George New Member

    Joined:
    Dec 9, 2011
    Messages:
    12
    Loc:
    n.y.
    This is my nightmare .. full potable system .. no insulation in the middle ?? I put 2" under the whole floor of the basement and walls are a foam form R51 3" foam inside and outside of concrete...... best money I ever spent

    Attached Files:

  7. George

    George New Member

    Joined:
    Dec 9, 2011
    Messages:
    12
    Loc:
    n.y.
    Sorry . Feel like we stole your thread . Hope our rambling has helped . Any other info we can help with
  8. nate379

    nate379 Guest

    I have no experience with the staple up systems. My house is just one floor, slab on grade.

    I do feel it's not all that efficient compared to the other systems though.
    One guy I talked 2 houses down from me has forced air about same size house and same style as well (single floor ranch).
    $80-100/month in winter on his gas bill. Keep in mind too that his with wife and kid so increase in hot water use, dryer use and cooking (all gas stuff)

    When I was running just my floor heat before I got the stove it was $100-150 gas bills, just me and my dog in the house that year.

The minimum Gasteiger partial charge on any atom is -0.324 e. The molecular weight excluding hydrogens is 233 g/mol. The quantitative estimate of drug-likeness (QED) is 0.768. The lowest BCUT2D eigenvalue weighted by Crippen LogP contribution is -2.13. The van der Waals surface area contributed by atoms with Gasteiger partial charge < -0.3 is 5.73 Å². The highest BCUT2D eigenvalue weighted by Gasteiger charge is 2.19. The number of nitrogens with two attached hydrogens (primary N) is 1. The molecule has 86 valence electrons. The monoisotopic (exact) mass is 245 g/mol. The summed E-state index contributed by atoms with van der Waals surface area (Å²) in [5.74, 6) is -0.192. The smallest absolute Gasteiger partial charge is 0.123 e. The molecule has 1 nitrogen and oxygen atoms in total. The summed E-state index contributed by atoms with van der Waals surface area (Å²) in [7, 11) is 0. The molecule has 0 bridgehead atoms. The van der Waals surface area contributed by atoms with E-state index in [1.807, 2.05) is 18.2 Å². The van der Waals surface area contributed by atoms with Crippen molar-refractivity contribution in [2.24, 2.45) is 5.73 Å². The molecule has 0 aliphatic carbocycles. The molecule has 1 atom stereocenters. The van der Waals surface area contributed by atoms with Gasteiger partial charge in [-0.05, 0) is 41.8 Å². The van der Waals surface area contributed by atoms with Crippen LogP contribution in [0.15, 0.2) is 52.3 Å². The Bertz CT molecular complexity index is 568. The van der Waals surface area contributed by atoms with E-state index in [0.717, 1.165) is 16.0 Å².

I like forced air since there is air circulator/filtration and also it's very fast to respond. Can leave for the weekend, kick the place down to 45*, come home and an hour later it's back to 70*. No way you could do that with the floor heating!



  9. nate379

    nate379 Guest

    Charlie500e

    That small system heats both your house AND garage?? I have 1.25" piping from my 90,000btu boiler to my manifolds (4 of them), 2 pumps, etc. It fills out the corner of my garage, probably a 4x6ft area.
  10. Charlie500e

    Charlie500e New Member

    Joined:
    Nov 28, 2011
    Messages:
    53
    Loc:
    Rockland County, NY
    No, just the garage...but the garage has a full bathroom, washer/dryer, and another sink that my Takagi Jr handles in addition to the radiant.